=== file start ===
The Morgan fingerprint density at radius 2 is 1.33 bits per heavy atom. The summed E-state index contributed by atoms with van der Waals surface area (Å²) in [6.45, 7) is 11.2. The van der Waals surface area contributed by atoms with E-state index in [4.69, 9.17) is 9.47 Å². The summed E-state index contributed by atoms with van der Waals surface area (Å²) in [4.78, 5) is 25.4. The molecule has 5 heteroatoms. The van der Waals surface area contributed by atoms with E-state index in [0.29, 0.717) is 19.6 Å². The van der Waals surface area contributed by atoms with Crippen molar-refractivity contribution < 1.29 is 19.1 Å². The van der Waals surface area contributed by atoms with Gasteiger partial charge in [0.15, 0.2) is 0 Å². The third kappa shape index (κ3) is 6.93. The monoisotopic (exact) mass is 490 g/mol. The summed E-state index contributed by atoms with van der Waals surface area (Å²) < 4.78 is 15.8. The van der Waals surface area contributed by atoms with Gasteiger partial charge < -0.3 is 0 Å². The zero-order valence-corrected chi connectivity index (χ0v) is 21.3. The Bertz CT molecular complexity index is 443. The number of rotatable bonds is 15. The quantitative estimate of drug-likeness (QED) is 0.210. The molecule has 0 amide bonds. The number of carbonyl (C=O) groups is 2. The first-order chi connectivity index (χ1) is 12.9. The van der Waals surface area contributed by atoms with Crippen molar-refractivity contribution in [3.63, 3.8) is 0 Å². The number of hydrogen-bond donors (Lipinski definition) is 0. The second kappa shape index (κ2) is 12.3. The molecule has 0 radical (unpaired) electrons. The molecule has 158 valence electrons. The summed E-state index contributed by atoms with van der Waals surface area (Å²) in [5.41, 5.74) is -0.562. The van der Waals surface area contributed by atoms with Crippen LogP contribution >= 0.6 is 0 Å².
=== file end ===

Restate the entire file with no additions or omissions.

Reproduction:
The Morgan fingerprint density at radius 2 is 1.33 bits per heavy atom. The summed E-state index contributed by atoms with van der Waals surface area (Å²) in [6.45, 7) is 11.2. The van der Waals surface area contributed by atoms with E-state index in [4.69, 9.17) is 9.47 Å². The summed E-state index contributed by atoms with van der Waals surface area (Å²) in [4.78, 5) is 25.4. The molecule has 5 heteroatoms. The van der Waals surface area contributed by atoms with E-state index in [0.29, 0.717) is 19.6 Å². The van der Waals surface area contributed by atoms with Crippen molar-refractivity contribution < 1.29 is 19.1 Å². The van der Waals surface area contributed by atoms with Gasteiger partial charge in [0.15, 0.2) is 0 Å². The third kappa shape index (κ3) is 6.93. The monoisotopic (exact) mass is 490 g/mol. The summed E-state index contributed by atoms with van der Waals surface area (Å²) < 4.78 is 15.8. The van der Waals surface area contributed by atoms with Gasteiger partial charge < -0.3 is 0 Å². The zero-order valence-corrected chi connectivity index (χ0v) is 21.3. The Bertz CT molecular complexity index is 443. The number of rotatable bonds is 15. The quantitative estimate of drug-likeness (QED) is 0.210. The molecule has 0 amide bonds. The number of carbonyl (C=O) groups is 2. The first-order chi connectivity index (χ1) is 12.9. The van der Waals surface area contributed by atoms with Crippen molar-refractivity contribution in [3.63, 3.8) is 0 Å². The number of hydrogen-bond donors (Lipinski definition) is 0. The second kappa shape index (κ2) is 12.3. The molecule has 0 radical (unpaired) electrons. The molecule has 158 valence electrons. The summed E-state index contributed by atoms with van der Waals surface area (Å²) in [5.41, 5.74) is -0.562. The van der Waals surface area contributed by atoms with Crippen LogP contribution >= 0.6 is 0 Å².